New York: When faced with a stressful situation, thinking about your romantic partner may help keep your blood pressure under control just as effectively as actually having your significant other in the room with you, according to a new study by University of Arizona psychologists.
For the study, published in the journal Psychophysiology, 102 participants were asked to complete a stressful task – submerging one foot into 3 inches of cold water ranging from 38 to 40 degrees Fahrenheit.
Researchers measured participants’ blood pressure, heart rate and heart rate variability before, during and after the task.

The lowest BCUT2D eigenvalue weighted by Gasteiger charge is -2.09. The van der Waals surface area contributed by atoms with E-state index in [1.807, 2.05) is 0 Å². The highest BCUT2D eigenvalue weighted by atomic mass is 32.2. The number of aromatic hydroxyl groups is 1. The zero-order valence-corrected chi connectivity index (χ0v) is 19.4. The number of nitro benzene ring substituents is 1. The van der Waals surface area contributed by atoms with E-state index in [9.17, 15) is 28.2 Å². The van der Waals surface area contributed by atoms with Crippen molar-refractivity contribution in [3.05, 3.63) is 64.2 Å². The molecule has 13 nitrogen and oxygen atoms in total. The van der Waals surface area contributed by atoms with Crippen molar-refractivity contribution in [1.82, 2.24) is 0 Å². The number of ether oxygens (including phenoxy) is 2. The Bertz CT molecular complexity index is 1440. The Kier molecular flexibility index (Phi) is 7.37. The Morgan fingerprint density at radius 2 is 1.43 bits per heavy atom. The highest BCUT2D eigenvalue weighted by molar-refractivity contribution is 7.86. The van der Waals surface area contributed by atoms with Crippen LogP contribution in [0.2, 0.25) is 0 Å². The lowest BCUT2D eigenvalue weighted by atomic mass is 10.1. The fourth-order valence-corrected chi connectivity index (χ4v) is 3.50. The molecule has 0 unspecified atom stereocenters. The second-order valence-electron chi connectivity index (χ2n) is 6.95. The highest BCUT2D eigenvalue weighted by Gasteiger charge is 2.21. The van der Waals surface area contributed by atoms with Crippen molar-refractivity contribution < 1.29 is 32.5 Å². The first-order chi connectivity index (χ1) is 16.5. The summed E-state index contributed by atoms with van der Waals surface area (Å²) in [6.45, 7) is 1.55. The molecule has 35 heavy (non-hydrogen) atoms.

The participants, all of whom were in committed romantic relationships, were randomly assigned to one of three conditions when completing the task.
They either had their significant other sitting quietly in the room with them during the task, they were instructed to think about their romantic partner as a source of support during the task, or they were instructed to think about their day during the task.
Those who had their partner physically present in the room or who thought about their partner had a lower blood pressure response to the stress of the cold water than the participants in the control group, who were instructed to think about their day. Heart rate and heart rate variability did not vary between the three groups.
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